...there is good work to be done in showing the confusion of thought underlying a belief that science or anything else can adequately interpret the meaning of the higher reality in terms of the lower. Dr. Ward says that the belief is often due "to a confusion between abstraction and analysis." The fact--for it seems to be a fact--puts into our hands a powerful weapon, not only of defence, but also of attack. Let us consider for a moment the difference between the two processes as applied to a living man.
If a man can be successfully analysed into Matter, Motion or Force, or any other similar set of physical constituents, then we shall have a right to regard him as made up of them; but if we can bring him down to these terms only by abstracting, or taking away from him something, be it little or much, that belongs to him and without which he would not be man at all, then we must somehow reckon with what we have taken away before we can interpret him.
In the process of analysis, we mentally pull a thing to pieces and keep all the pieces; in abstraction we lose something at every step. If we can analyse a man into Matter and Motion, let us say, we can sort him out under these two heads without leaving anything of him unaccounted for, and we can, in imagination, build him up again without adding anything from another source, which, as Euclid says, is absurd. As a matter of fact, we can bring him under these heads only by abstraction, by previously taking away from him everything that will not be classified under them and leaving it out of consideration.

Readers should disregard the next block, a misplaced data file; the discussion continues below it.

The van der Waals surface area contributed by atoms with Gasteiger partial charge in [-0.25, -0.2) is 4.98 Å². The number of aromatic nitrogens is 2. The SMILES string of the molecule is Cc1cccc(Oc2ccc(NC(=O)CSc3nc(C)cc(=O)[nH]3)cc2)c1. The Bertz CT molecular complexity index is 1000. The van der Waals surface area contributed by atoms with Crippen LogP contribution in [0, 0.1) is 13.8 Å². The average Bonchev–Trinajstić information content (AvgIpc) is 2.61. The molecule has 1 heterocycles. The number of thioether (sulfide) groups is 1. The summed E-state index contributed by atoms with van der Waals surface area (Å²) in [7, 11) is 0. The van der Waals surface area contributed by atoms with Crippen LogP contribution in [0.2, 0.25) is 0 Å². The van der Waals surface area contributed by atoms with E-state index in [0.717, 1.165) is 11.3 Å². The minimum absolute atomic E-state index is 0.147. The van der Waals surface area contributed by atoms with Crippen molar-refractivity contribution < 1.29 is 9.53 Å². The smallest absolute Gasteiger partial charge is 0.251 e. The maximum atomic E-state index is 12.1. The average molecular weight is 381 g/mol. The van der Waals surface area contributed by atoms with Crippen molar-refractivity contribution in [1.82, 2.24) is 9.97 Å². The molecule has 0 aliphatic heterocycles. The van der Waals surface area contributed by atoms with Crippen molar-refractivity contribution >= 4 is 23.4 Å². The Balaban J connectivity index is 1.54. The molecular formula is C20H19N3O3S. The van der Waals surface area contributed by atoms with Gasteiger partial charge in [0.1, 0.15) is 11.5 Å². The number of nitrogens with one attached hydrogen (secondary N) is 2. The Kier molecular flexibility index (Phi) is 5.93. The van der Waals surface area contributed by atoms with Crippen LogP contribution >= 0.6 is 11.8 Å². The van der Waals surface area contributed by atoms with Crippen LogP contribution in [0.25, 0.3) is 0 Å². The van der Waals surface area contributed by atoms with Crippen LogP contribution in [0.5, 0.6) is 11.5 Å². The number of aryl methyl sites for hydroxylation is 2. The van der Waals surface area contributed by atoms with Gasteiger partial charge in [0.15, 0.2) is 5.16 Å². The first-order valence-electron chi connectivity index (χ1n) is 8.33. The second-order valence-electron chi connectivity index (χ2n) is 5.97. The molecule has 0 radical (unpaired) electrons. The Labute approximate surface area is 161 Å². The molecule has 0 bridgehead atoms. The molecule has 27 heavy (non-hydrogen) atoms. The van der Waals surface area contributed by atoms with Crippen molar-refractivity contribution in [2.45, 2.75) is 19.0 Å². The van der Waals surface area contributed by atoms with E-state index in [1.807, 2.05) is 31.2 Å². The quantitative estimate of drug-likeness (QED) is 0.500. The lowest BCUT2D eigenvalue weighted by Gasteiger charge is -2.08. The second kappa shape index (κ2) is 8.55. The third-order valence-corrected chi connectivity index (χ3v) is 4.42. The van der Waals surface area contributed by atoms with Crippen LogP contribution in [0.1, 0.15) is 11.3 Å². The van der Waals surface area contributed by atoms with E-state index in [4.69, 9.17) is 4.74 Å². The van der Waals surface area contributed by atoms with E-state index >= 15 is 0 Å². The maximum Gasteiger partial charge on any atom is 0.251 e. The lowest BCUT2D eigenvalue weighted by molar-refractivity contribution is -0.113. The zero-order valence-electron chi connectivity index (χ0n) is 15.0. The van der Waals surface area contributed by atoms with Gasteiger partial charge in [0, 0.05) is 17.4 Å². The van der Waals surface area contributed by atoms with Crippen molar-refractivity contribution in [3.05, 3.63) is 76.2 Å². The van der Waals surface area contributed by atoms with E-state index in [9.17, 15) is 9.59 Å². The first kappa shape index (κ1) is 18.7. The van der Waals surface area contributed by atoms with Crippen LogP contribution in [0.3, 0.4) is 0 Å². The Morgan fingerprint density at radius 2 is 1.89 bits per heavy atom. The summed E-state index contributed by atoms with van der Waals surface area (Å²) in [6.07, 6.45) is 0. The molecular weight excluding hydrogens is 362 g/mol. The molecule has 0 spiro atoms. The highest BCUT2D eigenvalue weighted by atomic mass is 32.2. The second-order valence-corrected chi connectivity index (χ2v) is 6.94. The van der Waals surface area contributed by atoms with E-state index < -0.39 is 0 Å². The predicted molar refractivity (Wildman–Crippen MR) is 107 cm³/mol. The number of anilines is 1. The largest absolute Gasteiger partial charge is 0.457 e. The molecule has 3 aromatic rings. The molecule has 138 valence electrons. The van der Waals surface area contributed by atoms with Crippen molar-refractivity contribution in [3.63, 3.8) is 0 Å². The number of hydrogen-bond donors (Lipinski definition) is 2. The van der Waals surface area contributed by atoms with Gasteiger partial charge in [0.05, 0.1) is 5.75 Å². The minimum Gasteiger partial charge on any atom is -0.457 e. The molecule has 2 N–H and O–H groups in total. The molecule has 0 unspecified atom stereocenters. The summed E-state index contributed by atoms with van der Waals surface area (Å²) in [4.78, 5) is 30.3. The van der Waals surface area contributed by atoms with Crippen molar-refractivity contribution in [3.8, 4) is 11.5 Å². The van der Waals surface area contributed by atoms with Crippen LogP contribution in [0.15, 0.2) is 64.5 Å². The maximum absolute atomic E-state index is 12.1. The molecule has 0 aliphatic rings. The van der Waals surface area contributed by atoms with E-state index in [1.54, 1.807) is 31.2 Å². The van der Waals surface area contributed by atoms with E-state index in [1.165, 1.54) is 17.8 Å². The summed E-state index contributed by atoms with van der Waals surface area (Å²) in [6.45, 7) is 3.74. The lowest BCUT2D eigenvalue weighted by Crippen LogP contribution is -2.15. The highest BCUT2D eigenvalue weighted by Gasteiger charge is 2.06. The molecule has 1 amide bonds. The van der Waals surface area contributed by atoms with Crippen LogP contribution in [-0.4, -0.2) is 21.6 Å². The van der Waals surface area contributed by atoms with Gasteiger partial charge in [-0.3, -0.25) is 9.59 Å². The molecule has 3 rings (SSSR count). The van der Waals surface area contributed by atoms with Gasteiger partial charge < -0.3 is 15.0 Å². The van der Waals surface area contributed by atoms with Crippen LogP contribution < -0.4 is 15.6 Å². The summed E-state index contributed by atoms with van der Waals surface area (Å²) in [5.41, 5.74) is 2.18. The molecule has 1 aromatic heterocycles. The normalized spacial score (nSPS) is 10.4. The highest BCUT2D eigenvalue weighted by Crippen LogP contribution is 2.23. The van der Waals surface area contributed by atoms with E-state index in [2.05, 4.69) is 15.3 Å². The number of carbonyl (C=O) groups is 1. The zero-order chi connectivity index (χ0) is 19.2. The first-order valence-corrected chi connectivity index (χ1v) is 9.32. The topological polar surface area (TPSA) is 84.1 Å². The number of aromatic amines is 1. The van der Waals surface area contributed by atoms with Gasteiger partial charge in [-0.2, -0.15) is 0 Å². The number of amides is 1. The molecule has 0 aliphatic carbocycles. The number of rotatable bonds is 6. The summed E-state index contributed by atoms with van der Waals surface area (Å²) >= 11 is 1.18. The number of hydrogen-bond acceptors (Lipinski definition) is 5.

Abstraction is a good servant, but an uncommonly bad master. We can take three things as different one from another as a man, an apple, and a pair of tongs; we can mentally strip them of all distinguishing qualities and powers, of all that enables the man, for example, to eat the apple and mend his fire with the tongs; we can bring all down to mineral constituents or even lower still, until at last we find apple, tongs, and man entirely indistinguishable, except by difference of quantity, mere quantity of 'energy' and 'mass.'
The process is quite legitimate; it is necessary to systematic classification; it leads to no harm as long as we know what we are doing, and remember what we are losing on the way: but when we forget--when we begin to fancy that by its aid we penetrate the secret of being and attain to interpreting the fuiness of real things, then our judgment goes astray. We may even become capable of saying and believing, as Mr. Edward Clodd says and doubtless believes, that "the story of creation is the story of the evolution of gas into genius."
Men may say this reasonably, of course, if they are quite prepared to see in gas everything necessary for genius, but the position brings with it a host of difficulties for the mechanical philosophizer. It is not our work to deal with these difficulties: the task lying ready to our hands is the work of pointing out inaccuracy in the use of scientific terms and conceptions, the confusion of abstraction with analysis, and, as a consequence, the treatment of a mere symbol, or else a small part of a thing, as if symbol and part were the complete real things of experience. We have to show the rashness and folly of building up a speculative scheme about real things on foundations so insecure, a task easy enough when the foundations themselves have been laid bare.